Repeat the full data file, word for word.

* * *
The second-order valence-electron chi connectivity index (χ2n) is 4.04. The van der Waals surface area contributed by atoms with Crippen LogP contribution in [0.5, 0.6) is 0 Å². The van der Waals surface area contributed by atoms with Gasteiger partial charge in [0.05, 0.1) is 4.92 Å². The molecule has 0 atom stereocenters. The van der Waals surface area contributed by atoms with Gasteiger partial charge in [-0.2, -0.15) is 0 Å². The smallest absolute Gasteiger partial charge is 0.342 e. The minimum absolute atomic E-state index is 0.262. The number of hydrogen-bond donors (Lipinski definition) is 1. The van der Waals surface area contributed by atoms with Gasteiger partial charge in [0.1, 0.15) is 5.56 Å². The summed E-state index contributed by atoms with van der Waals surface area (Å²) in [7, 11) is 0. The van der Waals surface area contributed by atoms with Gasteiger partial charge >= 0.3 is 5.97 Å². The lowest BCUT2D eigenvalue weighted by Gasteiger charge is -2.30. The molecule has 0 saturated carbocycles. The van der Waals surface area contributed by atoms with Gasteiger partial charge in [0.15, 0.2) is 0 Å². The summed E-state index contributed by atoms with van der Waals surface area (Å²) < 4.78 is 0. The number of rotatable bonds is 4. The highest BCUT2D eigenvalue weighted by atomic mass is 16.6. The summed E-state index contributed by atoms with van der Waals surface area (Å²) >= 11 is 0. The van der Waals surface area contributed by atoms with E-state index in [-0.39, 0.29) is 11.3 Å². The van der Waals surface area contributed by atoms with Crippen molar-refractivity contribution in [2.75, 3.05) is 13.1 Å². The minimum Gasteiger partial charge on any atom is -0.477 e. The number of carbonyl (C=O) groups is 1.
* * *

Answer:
The second-order valence-electron chi connectivity index (χ2n) is 4.04. The van der Waals surface area contributed by atoms with Crippen LogP contribution in [0.5, 0.6) is 0 Å². The van der Waals surface area contributed by atoms with Gasteiger partial charge in [0.05, 0.1) is 4.92 Å². The molecule has 0 atom stereocenters. The van der Waals surface area contributed by atoms with Gasteiger partial charge in [-0.2, -0.15) is 0 Å². The smallest absolute Gasteiger partial charge is 0.342 e. The minimum absolute atomic E-state index is 0.262. The number of hydrogen-bond donors (Lipinski definition) is 1. The van der Waals surface area contributed by atoms with Gasteiger partial charge in [0.1, 0.15) is 5.56 Å². The summed E-state index contributed by atoms with van der Waals surface area (Å²) in [7, 11) is 0. The van der Waals surface area contributed by atoms with Gasteiger partial charge >= 0.3 is 5.97 Å². The lowest BCUT2D eigenvalue weighted by Gasteiger charge is -2.30. The molecule has 0 saturated carbocycles. The van der Waals surface area contributed by atoms with Gasteiger partial charge in [0.15, 0.2) is 0 Å². The summed E-state index contributed by atoms with van der Waals surface area (Å²) < 4.78 is 0. The number of rotatable bonds is 4. The highest BCUT2D eigenvalue weighted by atomic mass is 16.6. The summed E-state index contributed by atoms with van der Waals surface area (Å²) >= 11 is 0. The van der Waals surface area contributed by atoms with E-state index in [-0.39, 0.29) is 11.3 Å². The van der Waals surface area contributed by atoms with Crippen molar-refractivity contribution in [2.75, 3.05) is 13.1 Å². The minimum Gasteiger partial charge on any atom is -0.477 e. The number of carbonyl (C=O) groups is 1.